Etiquette Tips to Use When We're Cooped Up at Home

Family-friends Relaxing at Home

Out west we call the situation “cabin fever.”  Or you might say we are “stir crazy.”  Even claustrophobic.  It’s that sense of being in a space that is too small, confined, with not much freedom.

This can be bad for relationships, which is why the goal of civility and etiquette is to connect behavior to values.  We value our family, regardless of size or who you consider to be a family member.  Being closed in offers opportunities even as it poses challenges.

Adjusting to Life at Home

During the current coronavirus crisis, many roles at home and within the family have changed drastically.  Work life and work spaces may now, almost instantly, be at home.  Spouse and partner relationship adjustments may seem to have no end.  Children are required to be home and are adjusting to being in school online. 

Tempers are bound to flare up.  Things can feel weird.  But there are immediate etiquette tools to employ before tensions rise too high.  Consider some of these tips:

  • Pausing in these situations can be invaluable.  If you are tempted to say something hurtful or unhelpful out of anger, frustration, or fear, take a minute and count to 10 (or 100 if necessary) to reevaluate what you want to say and how you want to say it.
  • Express gratitude to those around you in the moment.  Kind and sincere words of gratitude can change the whole mood between two people (or a house full of people).  One example might be, “Thank you for putting up with me.  I know I’m a bundle of nerves.”
  • Be aware that sound (TV, music, video games, etc.) can be overwhelming to those around you who are also trying to cope with the new situation at home.  Check in to ensure noises you are responsible for aren’t bothersome to house mates or family members. Reign it in, if necessary, to promote a calm and harmonious environment for everyone. 
  • If you notice yourself getting agitated, take self-imposed time outs.  “I need to take a break, no offense intended.”
  • Pick up after yourself so someone else doesn’t feel they have to.  The household automatically feels more balanced when everyone contributes.

When cabin fever strikes, bad habits have a way of returning.  Offensive language can be just a word away.  Other behaviors you may be doing subconsciously out of emotions like boredom, agitation, and fear – raiding the common stores of food or overdoing your fair share – can bring personal criticism or conversations that fuel discord in the shared environment.

Family Brainstorming

Being confined at home means that you constantly have the opportunity to observe what is recognizably respectful by others.  Observing “what it might be on the other side of me” can lead all of us to better interactions at home.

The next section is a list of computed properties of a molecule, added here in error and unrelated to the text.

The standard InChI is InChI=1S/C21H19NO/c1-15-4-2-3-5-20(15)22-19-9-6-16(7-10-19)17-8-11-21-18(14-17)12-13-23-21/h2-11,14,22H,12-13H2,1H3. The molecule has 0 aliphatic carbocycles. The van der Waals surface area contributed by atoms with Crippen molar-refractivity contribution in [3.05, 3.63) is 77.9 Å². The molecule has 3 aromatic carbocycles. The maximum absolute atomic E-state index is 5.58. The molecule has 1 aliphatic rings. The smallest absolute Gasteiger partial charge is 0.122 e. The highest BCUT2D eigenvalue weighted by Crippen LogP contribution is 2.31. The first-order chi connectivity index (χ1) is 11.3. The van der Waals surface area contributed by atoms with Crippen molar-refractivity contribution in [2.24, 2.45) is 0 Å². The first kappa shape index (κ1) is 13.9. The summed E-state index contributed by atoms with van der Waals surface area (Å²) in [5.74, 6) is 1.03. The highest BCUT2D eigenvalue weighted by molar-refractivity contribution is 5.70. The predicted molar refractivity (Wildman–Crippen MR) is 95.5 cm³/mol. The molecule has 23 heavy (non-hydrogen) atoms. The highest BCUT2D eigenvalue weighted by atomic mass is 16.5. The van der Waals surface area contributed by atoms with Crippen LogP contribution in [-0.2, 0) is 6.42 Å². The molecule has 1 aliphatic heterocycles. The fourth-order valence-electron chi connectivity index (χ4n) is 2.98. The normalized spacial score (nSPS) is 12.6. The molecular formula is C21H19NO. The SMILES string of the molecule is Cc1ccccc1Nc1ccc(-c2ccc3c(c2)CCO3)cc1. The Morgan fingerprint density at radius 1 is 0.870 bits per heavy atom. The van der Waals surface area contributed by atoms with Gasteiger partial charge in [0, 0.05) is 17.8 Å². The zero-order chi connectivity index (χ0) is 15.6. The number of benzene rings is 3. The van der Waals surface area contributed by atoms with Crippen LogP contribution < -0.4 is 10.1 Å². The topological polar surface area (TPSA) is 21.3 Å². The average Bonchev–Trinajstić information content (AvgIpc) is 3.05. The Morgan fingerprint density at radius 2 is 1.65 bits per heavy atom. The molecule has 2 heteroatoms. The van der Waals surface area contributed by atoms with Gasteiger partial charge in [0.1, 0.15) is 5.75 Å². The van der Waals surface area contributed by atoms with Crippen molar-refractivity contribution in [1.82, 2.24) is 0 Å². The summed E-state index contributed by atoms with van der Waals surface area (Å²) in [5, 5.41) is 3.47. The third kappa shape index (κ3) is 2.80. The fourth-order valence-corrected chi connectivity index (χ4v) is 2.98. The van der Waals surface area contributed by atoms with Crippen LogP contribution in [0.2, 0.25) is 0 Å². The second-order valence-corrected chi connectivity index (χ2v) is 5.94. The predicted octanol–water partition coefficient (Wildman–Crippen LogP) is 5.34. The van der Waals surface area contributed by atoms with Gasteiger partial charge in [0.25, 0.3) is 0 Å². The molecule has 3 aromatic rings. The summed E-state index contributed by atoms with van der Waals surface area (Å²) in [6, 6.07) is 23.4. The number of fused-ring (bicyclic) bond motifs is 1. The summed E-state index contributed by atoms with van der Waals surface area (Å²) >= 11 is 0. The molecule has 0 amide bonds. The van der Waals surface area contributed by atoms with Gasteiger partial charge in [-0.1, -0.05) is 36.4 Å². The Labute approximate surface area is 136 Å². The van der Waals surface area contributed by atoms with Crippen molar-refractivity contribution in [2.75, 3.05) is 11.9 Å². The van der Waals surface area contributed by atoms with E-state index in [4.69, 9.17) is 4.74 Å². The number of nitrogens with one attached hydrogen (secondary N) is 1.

A family meeting will help improve communication dynamics.  The goal is to foster civility at home by consciously treating others as you would want them to treat you. 

Consider scheduling a three-question Family Brainstorming meeting with the following guidelines:

  • Ask everyone to put down electronic devices or put them into airplane mode during the family brainstorming meeting. 
  • Give everyone a chance to say things without interrupting or judging others’ ideas, feelings, or thoughts.
  • Focus on one question at a time, choose a designated family leader to pose the questions below and ask someone to volunteer as the family notes recorder.  The leader will ask the questions and the recorder will write down everyone’s answers.  Here are the questions:
    1.  What does/would being thoughtful and considerate at home look like?
    2.  What does/would being respectful of my space/alone time (or me) look like?
    3.  What does/would being respectful of other’s and shared spaces look like?
  • Read back all of the responses to all of the questions.
  • Give an assignment: “Everyone think about what was said and what they would like to get better at.” 
  • Decide on the time for a second family sharing meeting to check in on how things are going and make adjustments as necessary.

Consider these three steps during the follow-up family meeting: 

  1. Each person shares the positives of what she learned from the last meeting. 
  2. Each person shares the ways in which he will be better at respecting others’ space. 
  3. Each person states why it’s true that we should treat others as we would like to be treated.

These family meetings not only open the line of communication between members of a household, they also open everyone’s eyes to how each family member is dealing with the situation at hand.  It is a wonderful exercise for fostering kindness, understanding, and compassion. 

Change is never easy, and forced change is even more difficult to accept.  Ironically, we must learn to work together while in isolation.  Adjustments and healing will occur as we develop a new vision and future for our loved ones - and our world.


“Where after all, do universal human rights begin?  In small places close to home.” 

~ Eleanor Roosevelt


    

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